Unhosted Crypto Wallet Rules Will Allow Innovation, US Treasury Official Vows

Storing crypto anonymously outside regulated venues lets people bypass sanctions and anti-money laundering checks, Deputy Secretary Wally Adeyemo said at Consensus 2022.

AccessTimeIconJun 10, 2022 at 5:51 p.m. UTC
Updated Jun 10, 2022 at 7:41 p.m. UTC

Jack Schickler is a CoinDesk reporter focused on crypto regulations, based in Brussels, Belgium. He doesn’t own any crypto.

AUSTIN, Texas — The U.S. Treasury Department is once again looking at a controversial proposal to identify who controls unhosted cryptocurrency wallets, but attendees at Consensus 2022 were promised the measure would allow space for innovations that help fight financial crime.

Wally Adeyemo, deputy secretary of the Treasury, said that storing crypto anonymously outside of regulated venues allowed people to bypass sanctions and anti-money laundering (AML) checks.

“We're working to address the unique risks associated with unhosted wallets,” Adeyemo said during an onstage interview Friday, warning that current arrangements allow inadvertent transactions with criminals or sanctioned individuals.

“Unhosted wallets are effectively just addresses on a blockchain,” he added. “It can be difficult to determine who really owns and controls them, creating opportunities to abuse this heightened anonymity.”

Enforcing "know-your-customer" (KYC) identity checks on the owners of private wallets was first proposed by then-Treasury Secretary Steven Mnuchin back in 2020, but the proposal has been repeatedly postponed under the Biden administration – while parallel moves in the European Union have raised hackles in the industry for crimping innovation and privacy.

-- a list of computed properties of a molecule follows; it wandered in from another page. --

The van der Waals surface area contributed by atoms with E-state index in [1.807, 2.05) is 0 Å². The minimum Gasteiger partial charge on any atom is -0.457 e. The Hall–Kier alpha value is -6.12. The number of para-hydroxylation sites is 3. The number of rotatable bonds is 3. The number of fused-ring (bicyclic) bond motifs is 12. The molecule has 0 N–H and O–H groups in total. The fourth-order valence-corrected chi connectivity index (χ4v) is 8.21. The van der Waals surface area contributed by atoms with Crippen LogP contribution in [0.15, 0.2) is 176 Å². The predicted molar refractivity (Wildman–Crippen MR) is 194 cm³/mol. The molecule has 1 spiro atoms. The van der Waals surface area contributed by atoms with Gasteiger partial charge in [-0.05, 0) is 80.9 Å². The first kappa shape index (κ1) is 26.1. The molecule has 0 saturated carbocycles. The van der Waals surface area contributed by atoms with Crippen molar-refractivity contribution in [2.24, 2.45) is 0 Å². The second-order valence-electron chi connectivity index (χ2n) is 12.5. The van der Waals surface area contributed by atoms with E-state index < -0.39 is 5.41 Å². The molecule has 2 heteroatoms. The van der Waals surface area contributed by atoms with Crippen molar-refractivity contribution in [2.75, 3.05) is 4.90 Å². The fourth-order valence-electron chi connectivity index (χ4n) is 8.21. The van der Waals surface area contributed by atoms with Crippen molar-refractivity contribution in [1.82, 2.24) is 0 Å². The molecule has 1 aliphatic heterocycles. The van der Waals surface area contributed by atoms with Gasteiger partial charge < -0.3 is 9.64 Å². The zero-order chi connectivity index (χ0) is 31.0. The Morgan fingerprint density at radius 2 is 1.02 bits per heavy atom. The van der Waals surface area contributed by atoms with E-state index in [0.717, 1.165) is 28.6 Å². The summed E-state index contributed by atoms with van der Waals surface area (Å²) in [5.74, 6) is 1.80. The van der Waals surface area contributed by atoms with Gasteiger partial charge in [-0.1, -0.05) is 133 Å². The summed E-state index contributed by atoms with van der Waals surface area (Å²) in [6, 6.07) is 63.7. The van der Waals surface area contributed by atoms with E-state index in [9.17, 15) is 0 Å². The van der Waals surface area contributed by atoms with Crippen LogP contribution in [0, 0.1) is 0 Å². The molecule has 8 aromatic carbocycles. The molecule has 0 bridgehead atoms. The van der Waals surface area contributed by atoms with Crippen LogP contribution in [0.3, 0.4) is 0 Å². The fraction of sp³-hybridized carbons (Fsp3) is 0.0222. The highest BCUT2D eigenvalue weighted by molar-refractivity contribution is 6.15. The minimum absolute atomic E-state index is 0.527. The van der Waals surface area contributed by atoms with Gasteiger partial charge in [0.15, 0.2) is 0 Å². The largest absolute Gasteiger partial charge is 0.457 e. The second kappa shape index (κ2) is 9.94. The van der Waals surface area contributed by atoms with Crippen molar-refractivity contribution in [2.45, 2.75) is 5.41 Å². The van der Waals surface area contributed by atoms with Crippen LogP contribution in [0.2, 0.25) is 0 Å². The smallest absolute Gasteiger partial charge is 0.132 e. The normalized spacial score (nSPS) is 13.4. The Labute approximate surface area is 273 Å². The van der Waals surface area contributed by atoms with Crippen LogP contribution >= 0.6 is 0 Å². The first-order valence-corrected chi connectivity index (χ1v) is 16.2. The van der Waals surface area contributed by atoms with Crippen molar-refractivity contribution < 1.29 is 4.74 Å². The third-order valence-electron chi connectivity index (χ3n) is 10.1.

"I understand and respect the need for and the desire for privacy, but we need to make sure that we're also in a place where we're not creating avenues where those who want to move funds illicitly are able to use digital assets more than traditional assets," Adeyemo said.

The idea that crypto payments could evade sanctions placed on Russia for its invasion of Ukraine has only heightened the stakes, but officials are promising to work with the sector, not against it.

“The only way that we can stop illicit actors from operating … [is] in partnership with investors and with innovators,” Adeyemo said, vowing to ensure that “responsible actors in the space are the partners of government, rather than working in opposition to us, or feeling as if our rules don't give you the room to innovate in a way that helps us solve these problems.”

He gave few clues about how that might work, saying, “I'm not gonna get ahead of our rule-making process,” but promised it would be flexible enough to work with an industry that changes from year to year.

“We have not seen that crypto has been the main avenue of evasion” of Russian sanctions, he said. “But where we do see it, we're going to go after it.”

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Jack Schickler is a CoinDesk reporter focused on crypto regulations, based in Brussels, Belgium. He doesn’t own any crypto.

CoinDesk - Unknown

Jack Schickler is a CoinDesk reporter focused on crypto regulations, based in Brussels, Belgium. He doesn’t own any crypto.